We’ve all got a bottle of it in the pantry, ready and waiting to add some punch to a meal. TABASCO® Sauce is one of the few kitchen staples that has lasted the test of time — from 1868, to be exact.

But few know how deep the roots run for the hot sauce empire. Hospitality magazine spoke to Gary Evans, international corporate chef for TABASCO® Brand, who dishes on everything from how the legendary sauce is created to its unique flavour profile and how sustainability has always run thick and fast through the company’s blood.

Edmund McIlhenny is the banker who started it all. After his banks were destroyed during the American Civil War, his career crashed and burned and he was left without a dime. Edmund went on to marry his friend’s daughter and moved to Avery Island, Louisiana, which was owned by her family — now up to its sixth generation and containing 150 members, give or take.

Since the beginning, TABASCO® Brand has been a family affair and production remains on the island. A large number of family members live and work on the island, picking the plants and taste-testing every barrel to ensure TABASCO® Sauce continues to live up to its reputation.

The process of making the hot sauce is longer than you may think, undergoing years of fermentation before coming close to bottle-form. “It’s a very unique process,” says Gary. “We have our own peppers, which are tabasco, and we grow them from seed. Every single plant we grow today is related to the first plants grown by Edmund — so it’s what we call an heirloom plant.”

Although TABASCO® Brand grows plants on Avery Island, they also send seeds to farmers in Mexico, Ecuador, Peru and Honduras to ensure a constant supply of seeds and navigate the reality of peppers ripening at different times.

“Most of the peppers we grow are from Central and South America — there’s not enough land on Avery Island,” says Gary. “Family members go out in the fields during harvest time and pick the strongest plants, which are the ones we keep for seed to be used for the following year. We have three bank vaults which are full of seeds.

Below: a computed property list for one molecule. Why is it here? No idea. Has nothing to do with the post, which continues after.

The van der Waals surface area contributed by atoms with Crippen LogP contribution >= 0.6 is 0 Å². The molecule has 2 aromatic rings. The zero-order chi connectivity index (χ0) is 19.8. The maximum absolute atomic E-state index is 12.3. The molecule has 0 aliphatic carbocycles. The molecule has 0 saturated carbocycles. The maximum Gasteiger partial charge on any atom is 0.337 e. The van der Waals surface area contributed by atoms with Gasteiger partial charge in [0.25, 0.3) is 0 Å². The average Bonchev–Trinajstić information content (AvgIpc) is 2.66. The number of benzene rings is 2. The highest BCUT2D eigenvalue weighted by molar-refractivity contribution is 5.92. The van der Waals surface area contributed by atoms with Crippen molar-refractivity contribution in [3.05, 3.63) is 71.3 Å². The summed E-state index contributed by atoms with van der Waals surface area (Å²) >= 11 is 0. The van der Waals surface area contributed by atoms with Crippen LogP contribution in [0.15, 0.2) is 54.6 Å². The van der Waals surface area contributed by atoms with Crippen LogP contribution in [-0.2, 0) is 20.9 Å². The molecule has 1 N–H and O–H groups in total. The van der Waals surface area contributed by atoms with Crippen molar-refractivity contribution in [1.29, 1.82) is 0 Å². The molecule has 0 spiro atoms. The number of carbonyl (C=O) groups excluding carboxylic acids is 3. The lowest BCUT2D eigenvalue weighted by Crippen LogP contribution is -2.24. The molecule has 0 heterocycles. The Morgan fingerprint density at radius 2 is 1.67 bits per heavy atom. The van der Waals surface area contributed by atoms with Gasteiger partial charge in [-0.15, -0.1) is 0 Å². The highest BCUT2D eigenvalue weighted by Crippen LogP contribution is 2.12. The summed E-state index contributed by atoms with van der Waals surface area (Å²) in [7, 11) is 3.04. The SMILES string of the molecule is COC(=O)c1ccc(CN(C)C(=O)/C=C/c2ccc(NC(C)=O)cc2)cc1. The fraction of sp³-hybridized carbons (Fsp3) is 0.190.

“The seeds are sent down to Central and South America to the farmers who have been working with us for generations. Every pepper is picked by hand and crushed on the same day they’re picked before being shipped back to Avery Island.”

After the peppers are harvested, they’re crushed to a mash-like consistency and a small amount of salt is added to prevent mould from growing. There’s generally enough mash to make between 80 and 90 barrels from a season, and the company opts to use white oak ex-bourbon barrels where the char is removed and stainless-steel rings installed. The mash fermented in the barrels for three years, in line with Edmund’s original process.

To maintain strict quality control, a family member checks every barrel during the fermentation process, despite the fact the mash is 10 times hotter than the finished product. “After they’ve been checked, we empty the barrels into large colanders and drain away the excess pepper juice. During the three years, we lost 25 to 35 percent of the product through evaporation,” says Gary. “Once the juice has been drained, we put it into large tanks and add vinegar. It’s then stirred for up to 28 days where the vinegar is infused with the pepper mash.”

After 28 days is up, the mixture is strained four times to take out the seeds, skins and large particulates and moved into the factory to pump out the sauce. “We have 76 mixing tanks and can make up to one million bottles a day,” says Gary, “but on average, it’s 750,000 to 800,000.”

The TABASCO® Sauce circle of life is incredibly sustainable, with nothing going to waste, but it’s always been that way for a company that has never strayed from tradition. “On Avery Island, their saying is that the land has been good to them so they are good to the land,” says Gary. “But they’ve been doing the whole sustainability thing for 150 years. Why do we need to shout about it? It’s in the culture.”

After three-plus years, the finished product is nothing short of unique, boasting an acidic — bordering on sour — taste that’s a direct result of the fermentation process teamed with the vinegar selection. “It can be very sharp if you just took a spoonful,” says Gary.

“But I like to tell people to use it the same way you would use salt. Just like salt, when you add it to food and the cooking process, it takes on a different role. It’s almost like an umami effect and helps bring out the flavours of ingredients. It helps lift the dish without adding an overwhelming spice — you can put TABASCO® Sauce in anything and everything.

At the end of the day, TABASCO® Sauce is an “infused vinegar”, as Gary calls it. Deceptively simple, there’s a reason why the famous red sauce has stuck around for so long, and it has everything to do with the care that’s exacted from start to finish.

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